Originally for this week I was going to wrap up the five reasons why God is real from the book, “The God Answers”. But while praying during Holy Hour in Adoration last Tuesday, I began reflecting on the life of St. Monica. It was her Feast Day, and the Lord moved me to write about her this week instead.
St. Monica (322-387 A.D.) was raised in a Christian home in North Africa. Early in life she struggled with alcoholism, sneaking wine from the family cellar, before being caught and overcoming the habit. She was given in marriage to an ill-tempered and adulterous pagan Roman official. She suffered greatly because of her husband and unkind mother-in-law who she lived with. Monica prayed hard for their conversion for many years. Her patience and kindness became a source of encouragement for other women in similar situations. Monica gave birth to three children, and was deeply saddened that her husband would not allow them to be baptized. Her oldest son, Augustine, caused her the most pain.
Augustine became very involved with groups who spread heresies about the Church. He was intrigued with worldly attractions, lust for women, and pagan philosophies. Monica was distressed to learn that her son was living an immoral life. For a while, she refused to let him eat or sleep in her house. Then one night she had a vision that assured her Augustine would return to the faith. From that time on, she stayed close to her son, praying and fasting for him. Despite the great anxiety and pain he caused her, Monica never stopped praying for him.
Eventually, through her persistence in prayer and good example, Monica’s husband converted to Christianity shortly before his death. Augustine experienced a profound conversion. He was baptized, and lived the rest of his life in holiness, prayer, and penance. Augustine became a priest, bishop, theologian, writer, and the founder of a religious order of priests. Augustine was declared a Saint and Doctor of the Church. He is considered one of the most influential saints and theologians to have ever lived. His writings are widely read to this very day. As for St. Monica, everything we know of her heroic virtue is from the writings of her son.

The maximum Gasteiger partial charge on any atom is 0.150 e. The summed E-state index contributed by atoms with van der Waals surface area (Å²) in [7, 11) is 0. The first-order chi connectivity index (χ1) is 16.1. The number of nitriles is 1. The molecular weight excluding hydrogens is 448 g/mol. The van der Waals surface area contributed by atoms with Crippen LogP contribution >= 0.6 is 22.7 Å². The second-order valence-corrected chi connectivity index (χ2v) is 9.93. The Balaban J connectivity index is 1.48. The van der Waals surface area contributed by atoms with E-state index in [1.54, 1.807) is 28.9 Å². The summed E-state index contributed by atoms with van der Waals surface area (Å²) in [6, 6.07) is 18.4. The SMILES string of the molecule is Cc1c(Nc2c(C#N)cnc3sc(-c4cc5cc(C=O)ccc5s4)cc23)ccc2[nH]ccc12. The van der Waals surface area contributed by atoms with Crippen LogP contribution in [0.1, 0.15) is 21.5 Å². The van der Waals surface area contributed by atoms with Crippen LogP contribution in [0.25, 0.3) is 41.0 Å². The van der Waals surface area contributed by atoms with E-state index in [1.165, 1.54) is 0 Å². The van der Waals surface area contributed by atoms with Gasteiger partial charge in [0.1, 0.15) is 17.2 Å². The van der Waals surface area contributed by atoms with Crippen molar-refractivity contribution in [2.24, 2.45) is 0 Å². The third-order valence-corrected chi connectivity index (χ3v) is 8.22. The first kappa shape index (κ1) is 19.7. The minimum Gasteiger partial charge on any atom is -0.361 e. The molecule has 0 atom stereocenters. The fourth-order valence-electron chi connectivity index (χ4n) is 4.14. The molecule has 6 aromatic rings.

As parents, it’s hard to watch our children wander away from the Church and live a wayward lifestyle. St. Monica is a model of patience for parents. Her long years of prayer, coupled with a strong, well-disciplined character, finally led to the conversion of her hot-tempered husband, her cantankerous mother-in-law and her brilliant but wayward son. May she be an example for us to never give up. St. Monica is the patron saint of home makers, difficult marriages, alcoholism, abuse victims, victims of adultery, widows, and parents facing family difficulties. Her feast day is August 27th.
May we pray this week… St. Monica, for the sake of my children, please teach me to persist in faithful prayer as you did for your son’s sake. Inspire me to behave in ways that will gently bring my children closer to Christ. Pray for me, and for my children, that we may acquire heaven, joining with you, there, in offering constant and thankful praise to God. Amen
PS – Next week, we will finish “Is God Real?” with Reason No. 5 – Personal Experience.